My personal favorite book is The Ultimate BF Book of Answers by Dr. Jack Newman, especially if you had problems last time. VERY empowering and straightforward -

www.kellymom.com has ALL the answers, lol -
post #8 of 22
Quote:
Originally Posted by Mrs Dimples

My personal favorite book is The Ultimate BF Book of Answers by Dr. Jack Newman, especially if you had problems last time. VERY empowering and straightforward -

www.kellymom.com has ALL the answers, lol -
I second that one.. I think he has an online site as well with videos and everything.. even a DVD I think....
post #9 of 22
I found that having a supportive, comfortable, easy to clean chair all set up for nursing around the clock was the key ingredient. The first two weeks, I nursed while sitting cross-legged on the floor (in Japan) and it really hurt my back. Once that Dutalier glider and stool came, I was in heaven and nursing was so comfortable. This time I plan to add a little chair-side table, too, for a drink, burp cloths, stereo remote, etc. Make it your oasis and the constant nursing will be much more pleasant.

The My Breast Friend nursing pillow was great in the beginning, too, for a good position and less shoulder strain, but may be a bit cumbersome for some mamas.

Make sure you know ahead of time what to do when your milk comes in and if you get painful engorgement. There are boobie-shaped gel packs that work well--you only need one.

Kellymom.com rocks.

Good luck! I found nursing to be one of the most wonderful aspects of parenting a little baby.

warmly,
Kam, mamamama! to Meg and one more
post #10 of 22
www.kellymom.com was a real live saver for me and also going to LLL online meetings ( I was hibernating at the time)
post #11 of 22
The lactation consultant who works with my OB practice teams up with the staff massage therapist once a month or so to offer a one-evening class on breastfeeding and infant massage. DH and I are going to one in a few weeks. It's a very minimal cost, and I think it'll be very good for us both to go and for him to get familiar with nursing terms and procedures--should help make it "our" thing instead of just "my" thing. Also, then I will already know the lc, and should be comfortable calling her in if I need to after the birth.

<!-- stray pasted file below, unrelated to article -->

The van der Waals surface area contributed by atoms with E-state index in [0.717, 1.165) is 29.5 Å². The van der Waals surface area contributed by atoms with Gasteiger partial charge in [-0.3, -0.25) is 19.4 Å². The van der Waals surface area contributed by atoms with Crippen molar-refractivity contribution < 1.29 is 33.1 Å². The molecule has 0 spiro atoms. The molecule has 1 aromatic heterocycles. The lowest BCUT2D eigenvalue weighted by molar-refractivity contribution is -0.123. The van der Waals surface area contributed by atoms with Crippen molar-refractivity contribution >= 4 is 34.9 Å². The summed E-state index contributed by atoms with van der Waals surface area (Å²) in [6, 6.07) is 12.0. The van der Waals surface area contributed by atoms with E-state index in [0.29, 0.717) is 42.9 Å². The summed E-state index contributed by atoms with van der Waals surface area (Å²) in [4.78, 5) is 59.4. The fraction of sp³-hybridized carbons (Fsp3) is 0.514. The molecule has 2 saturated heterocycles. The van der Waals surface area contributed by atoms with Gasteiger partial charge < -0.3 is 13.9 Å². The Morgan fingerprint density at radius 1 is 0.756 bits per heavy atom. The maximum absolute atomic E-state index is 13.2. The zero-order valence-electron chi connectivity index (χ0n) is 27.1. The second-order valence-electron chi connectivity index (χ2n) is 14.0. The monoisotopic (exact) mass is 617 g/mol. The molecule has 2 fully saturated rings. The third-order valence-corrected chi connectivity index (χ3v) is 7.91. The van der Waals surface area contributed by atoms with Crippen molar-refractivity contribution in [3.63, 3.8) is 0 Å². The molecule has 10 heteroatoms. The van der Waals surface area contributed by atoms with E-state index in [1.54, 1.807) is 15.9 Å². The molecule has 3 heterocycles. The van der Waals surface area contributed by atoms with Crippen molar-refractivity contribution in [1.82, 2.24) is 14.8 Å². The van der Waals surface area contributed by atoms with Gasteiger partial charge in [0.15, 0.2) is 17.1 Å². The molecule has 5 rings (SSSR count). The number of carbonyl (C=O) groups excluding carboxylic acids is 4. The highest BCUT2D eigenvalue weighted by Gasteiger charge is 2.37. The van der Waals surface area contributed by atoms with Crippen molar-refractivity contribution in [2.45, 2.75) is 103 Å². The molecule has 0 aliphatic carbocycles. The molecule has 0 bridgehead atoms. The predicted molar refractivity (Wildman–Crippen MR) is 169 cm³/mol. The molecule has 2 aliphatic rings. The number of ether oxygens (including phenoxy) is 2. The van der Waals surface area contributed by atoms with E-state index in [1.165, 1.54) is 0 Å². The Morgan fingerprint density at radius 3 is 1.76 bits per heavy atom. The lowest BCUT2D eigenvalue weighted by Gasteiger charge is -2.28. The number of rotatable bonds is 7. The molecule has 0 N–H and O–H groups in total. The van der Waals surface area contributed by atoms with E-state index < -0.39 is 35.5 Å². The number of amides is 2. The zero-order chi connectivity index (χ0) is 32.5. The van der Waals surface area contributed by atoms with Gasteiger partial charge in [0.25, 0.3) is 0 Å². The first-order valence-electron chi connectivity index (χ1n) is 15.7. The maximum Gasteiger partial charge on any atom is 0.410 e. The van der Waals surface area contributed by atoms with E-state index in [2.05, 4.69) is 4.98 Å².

post #12 of 22
Quote:
Originally Posted by Mrs Dimples
My personal favorite book is The Ultimate BF Book of Answers by Dr. Jack Newman, especially if you had problems last time. VERY empowering and straightforward -

www.kellymom.com has ALL the answers, lol -
I'll third this comment. Kellymom is my all-time favorite resource overall, and Newman is my favorite book. DON'T get Eiger's Complete Book of Breastfeeding; it's not only incomplete, there's some downright bad advice in there.

Everyone's experience/needs are different, of course, but here are the things that came in most handy for me w/ DS:
Lansinoh nursing pads
Lansinioh nipple cream
Bravado nursing bras
Boppy pillow
Comfy rocker w/ footstool & a small table on each side to hold my stuff (beverage, book, radio, whatever)
Medela PIS (indispensible when I went back to WOH, but also very useful when I was on maternity leave--helped ramp up my production & make a supply of EBM, also really helped when I got mastitis/clogged ducts)
post #13 of 22
I think the Nursing Mother's Companion is good also.

I agree that it's good to go to a LLL meeting before you have the baby.

I'd also get --in addition to a comfy nursing bra like a Bravado--something stretchy that you can wear at night. When my milk came in and I had a LOT of leaking I needed a nighttime bra that would hold the nursing pads in.
post #14 of 22
Any recommendations for washable nursing pads? Are wool ones worth it? What other materials would you suggest?

I forget what I used last time, but they were disposable ones.

~Angela
post #15 of 22
I just folded up an infant prefold and shoved it in a sports bra for a nursing pad. (Bad I know) you can also make them out of old flannel blankets if you want.
post #16 of 22
Quote: